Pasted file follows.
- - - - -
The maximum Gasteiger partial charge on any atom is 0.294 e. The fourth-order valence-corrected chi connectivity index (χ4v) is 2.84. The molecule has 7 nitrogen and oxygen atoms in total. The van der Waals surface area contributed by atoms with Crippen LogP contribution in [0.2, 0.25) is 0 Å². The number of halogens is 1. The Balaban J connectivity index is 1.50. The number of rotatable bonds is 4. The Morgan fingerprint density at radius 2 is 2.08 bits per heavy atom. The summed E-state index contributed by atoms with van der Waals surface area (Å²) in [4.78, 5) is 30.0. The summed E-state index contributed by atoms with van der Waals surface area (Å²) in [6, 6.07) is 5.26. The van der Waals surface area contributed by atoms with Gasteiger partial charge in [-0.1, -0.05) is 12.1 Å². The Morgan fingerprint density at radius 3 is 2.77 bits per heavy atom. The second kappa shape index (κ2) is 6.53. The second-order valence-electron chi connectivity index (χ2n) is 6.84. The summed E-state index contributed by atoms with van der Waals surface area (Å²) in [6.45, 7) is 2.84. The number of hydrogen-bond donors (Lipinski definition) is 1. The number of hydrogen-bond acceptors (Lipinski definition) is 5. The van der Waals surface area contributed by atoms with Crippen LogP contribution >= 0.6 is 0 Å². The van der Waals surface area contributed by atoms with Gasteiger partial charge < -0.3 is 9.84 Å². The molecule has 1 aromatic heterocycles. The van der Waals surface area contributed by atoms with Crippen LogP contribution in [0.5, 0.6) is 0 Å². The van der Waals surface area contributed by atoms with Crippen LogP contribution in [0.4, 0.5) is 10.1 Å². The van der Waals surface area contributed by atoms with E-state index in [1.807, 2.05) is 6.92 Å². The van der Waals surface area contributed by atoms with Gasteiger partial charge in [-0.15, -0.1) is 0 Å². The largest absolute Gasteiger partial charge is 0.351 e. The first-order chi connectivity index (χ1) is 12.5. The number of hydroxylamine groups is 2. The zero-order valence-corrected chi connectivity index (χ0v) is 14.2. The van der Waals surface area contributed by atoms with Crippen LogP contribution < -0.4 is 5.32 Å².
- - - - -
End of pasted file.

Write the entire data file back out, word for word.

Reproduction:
The maximum Gasteiger partial charge on any atom is 0.294 e. The fourth-order valence-corrected chi connectivity index (χ4v) is 2.84. The molecule has 7 nitrogen and oxygen atoms in total. The van der Waals surface area contributed by atoms with Crippen LogP contribution in [0.2, 0.25) is 0 Å². The number of halogens is 1. The Balaban J connectivity index is 1.50. The number of rotatable bonds is 4. The Morgan fingerprint density at radius 2 is 2.08 bits per heavy atom. The summed E-state index contributed by atoms with van der Waals surface area (Å²) in [4.78, 5) is 30.0. The summed E-state index contributed by atoms with van der Waals surface area (Å²) in [6, 6.07) is 5.26. The van der Waals surface area contributed by atoms with Gasteiger partial charge in [-0.1, -0.05) is 12.1 Å². The Morgan fingerprint density at radius 3 is 2.77 bits per heavy atom. The second kappa shape index (κ2) is 6.53. The second-order valence-electron chi connectivity index (χ2n) is 6.84. The summed E-state index contributed by atoms with van der Waals surface area (Å²) in [6.45, 7) is 2.84. The number of hydrogen-bond donors (Lipinski definition) is 1. The number of hydrogen-bond acceptors (Lipinski definition) is 5. The van der Waals surface area contributed by atoms with Crippen LogP contribution >= 0.6 is 0 Å². The van der Waals surface area contributed by atoms with Gasteiger partial charge < -0.3 is 9.84 Å². The molecule has 1 aromatic heterocycles. The van der Waals surface area contributed by atoms with Crippen LogP contribution in [0.5, 0.6) is 0 Å². The van der Waals surface area contributed by atoms with Crippen LogP contribution in [0.4, 0.5) is 10.1 Å². The van der Waals surface area contributed by atoms with E-state index in [1.807, 2.05) is 6.92 Å². The van der Waals surface area contributed by atoms with Gasteiger partial charge in [-0.15, -0.1) is 0 Å². The largest absolute Gasteiger partial charge is 0.351 e. The first-order chi connectivity index (χ1) is 12.5. The number of hydroxylamine groups is 2. The zero-order valence-corrected chi connectivity index (χ0v) is 14.2. The van der Waals surface area contributed by atoms with Crippen LogP contribution < -0.4 is 5.32 Å².